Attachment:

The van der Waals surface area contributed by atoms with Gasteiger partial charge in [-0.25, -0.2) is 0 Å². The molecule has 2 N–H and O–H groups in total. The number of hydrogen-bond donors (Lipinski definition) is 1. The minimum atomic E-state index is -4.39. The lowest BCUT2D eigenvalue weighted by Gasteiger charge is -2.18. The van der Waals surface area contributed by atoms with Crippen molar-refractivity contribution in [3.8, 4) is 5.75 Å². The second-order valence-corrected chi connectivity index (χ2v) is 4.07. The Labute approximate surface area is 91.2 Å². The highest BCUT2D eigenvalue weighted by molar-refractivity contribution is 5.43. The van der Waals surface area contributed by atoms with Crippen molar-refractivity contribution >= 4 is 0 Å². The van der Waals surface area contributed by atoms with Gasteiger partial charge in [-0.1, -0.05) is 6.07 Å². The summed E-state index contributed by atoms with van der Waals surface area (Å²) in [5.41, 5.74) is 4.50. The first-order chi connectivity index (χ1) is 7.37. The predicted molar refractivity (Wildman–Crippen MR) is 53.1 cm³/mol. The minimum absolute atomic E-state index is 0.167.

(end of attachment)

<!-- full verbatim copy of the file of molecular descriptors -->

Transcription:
The van der Waals surface area contributed by atoms with Gasteiger partial charge in [-0.25, -0.2) is 0 Å². The molecule has 2 N–H and O–H groups in total. The number of hydrogen-bond donors (Lipinski definition) is 1. The minimum atomic E-state index is -4.39. The lowest BCUT2D eigenvalue weighted by Gasteiger charge is -2.18. The van der Waals surface area contributed by atoms with Crippen molar-refractivity contribution in [3.8, 4) is 5.75 Å². The second-order valence-corrected chi connectivity index (χ2v) is 4.07. The Labute approximate surface area is 91.2 Å². The highest BCUT2D eigenvalue weighted by molar-refractivity contribution is 5.43. The van der Waals surface area contributed by atoms with Crippen molar-refractivity contribution >= 4 is 0 Å². The van der Waals surface area contributed by atoms with Gasteiger partial charge in [-0.1, -0.05) is 6.07 Å². The summed E-state index contributed by atoms with van der Waals surface area (Å²) in [5.41, 5.74) is 4.50. The first-order chi connectivity index (χ1) is 7.37. The predicted molar refractivity (Wildman–Crippen MR) is 53.1 cm³/mol. The minimum absolute atomic E-state index is 0.167.